Illegal logging – short-term gain, long-term pain
Local people often get caught up in the illegal logging trade, by “renting” their forests to large illegal logging companies or by cutting down the trees themselves. People are initially happy about the money it brings for homes, children’s education and other benefits, but because illegal logging isn’t taxed, the society doesn’t benefit in the long-run and farmland often falls into disrepair.
When the logging is finished and the towns are left without forests, people start to have regrets. Unja Tamambaloh is an ex-illegal logger who sold off 5km2 of his own land in Borneo:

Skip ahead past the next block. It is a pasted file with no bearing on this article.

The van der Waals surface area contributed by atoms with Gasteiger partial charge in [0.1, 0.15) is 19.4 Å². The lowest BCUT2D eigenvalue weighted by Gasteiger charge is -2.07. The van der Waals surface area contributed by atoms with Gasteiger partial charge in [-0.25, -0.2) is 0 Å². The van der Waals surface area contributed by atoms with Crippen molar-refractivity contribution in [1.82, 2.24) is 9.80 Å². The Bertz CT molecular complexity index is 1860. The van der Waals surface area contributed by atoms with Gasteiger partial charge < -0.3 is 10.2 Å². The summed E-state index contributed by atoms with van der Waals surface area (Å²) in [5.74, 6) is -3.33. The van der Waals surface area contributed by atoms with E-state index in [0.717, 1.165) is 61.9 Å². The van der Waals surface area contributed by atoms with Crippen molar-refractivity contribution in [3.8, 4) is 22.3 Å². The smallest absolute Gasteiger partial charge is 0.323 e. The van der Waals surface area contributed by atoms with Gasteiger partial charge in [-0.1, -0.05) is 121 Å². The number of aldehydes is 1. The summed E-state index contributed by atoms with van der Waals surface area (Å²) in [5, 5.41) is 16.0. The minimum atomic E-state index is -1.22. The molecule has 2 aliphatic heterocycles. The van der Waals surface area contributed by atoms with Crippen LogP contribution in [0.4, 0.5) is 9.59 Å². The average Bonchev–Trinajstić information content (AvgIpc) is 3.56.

“I regret cutting down all those trees on my land. I used to be able to get wood from the forest to build my home and buildings for my family, and I made coffins from a special type of wood that grew there. But that has all gone now.
“I’m also concerned about the ecological impact of those years. Rivers have become shallow, the water quality has reduced and there are a lot more floods these days because we cut down so many trees.”